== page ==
The future of primary care in a managed care era

Int J Health Serv. 1997;27(4):687-96. doi: 10.2190/FL2W-ELJX-L54V-TYKH.


Health care reform in the United States and elsewhere raises many questions about equity and effectiveness of health services. Although the impetus has been cost containment, the reforms have often been justified on the grounds that they will enhance primary care. In this article, health care reform efforts are divided into two types: market-driven, demand-based systems versus systems predicated on meeting population health needs. The two "scenarios" are contrasted with regard to their likely impact on the attainment of primary care characteristics: first-contact care, longitudinality, comprehensive services, and coordination. Since the ultimate outcome of these reforms cannot be predicted, there is compelling need for evaluating them as they proceed.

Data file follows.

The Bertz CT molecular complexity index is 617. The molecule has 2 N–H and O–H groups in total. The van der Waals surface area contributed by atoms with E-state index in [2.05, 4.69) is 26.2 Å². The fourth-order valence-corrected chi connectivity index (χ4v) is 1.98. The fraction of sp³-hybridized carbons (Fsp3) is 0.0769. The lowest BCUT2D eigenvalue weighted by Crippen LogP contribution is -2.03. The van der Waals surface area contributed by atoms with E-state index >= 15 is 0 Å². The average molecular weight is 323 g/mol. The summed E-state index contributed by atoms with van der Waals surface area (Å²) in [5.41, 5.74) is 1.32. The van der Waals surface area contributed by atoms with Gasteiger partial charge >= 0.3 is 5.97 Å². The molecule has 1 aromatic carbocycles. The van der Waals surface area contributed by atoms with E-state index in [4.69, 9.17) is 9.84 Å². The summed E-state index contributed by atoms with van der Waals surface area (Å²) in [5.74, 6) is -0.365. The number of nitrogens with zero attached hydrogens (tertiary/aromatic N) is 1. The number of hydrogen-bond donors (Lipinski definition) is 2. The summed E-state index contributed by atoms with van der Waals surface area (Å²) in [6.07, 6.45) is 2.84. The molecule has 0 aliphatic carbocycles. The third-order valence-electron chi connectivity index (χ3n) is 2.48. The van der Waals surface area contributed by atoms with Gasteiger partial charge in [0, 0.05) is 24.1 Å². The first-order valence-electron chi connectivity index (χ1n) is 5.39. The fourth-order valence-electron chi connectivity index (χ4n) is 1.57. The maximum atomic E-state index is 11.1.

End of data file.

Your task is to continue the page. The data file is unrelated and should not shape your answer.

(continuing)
Publication types

  • Review

MeSH terms

  • Cost Control / trends
  • Evaluation Studies as Topic
  • Forecasting
  • Health Care Reform / economics
  • Health Care Reform / trends*
  • Health Services Needs and Demand / economics
  • Health Services Needs and Demand / trends
  • Humans
  • Managed Care Programs / economics
  • Managed Care Programs / trends*
  • Primary Health Care / economics
  • Primary Health Care / trends*
  • Quality Assurance, Health Care / economics
  • Quality Assurance, Health Care / trends
  • United States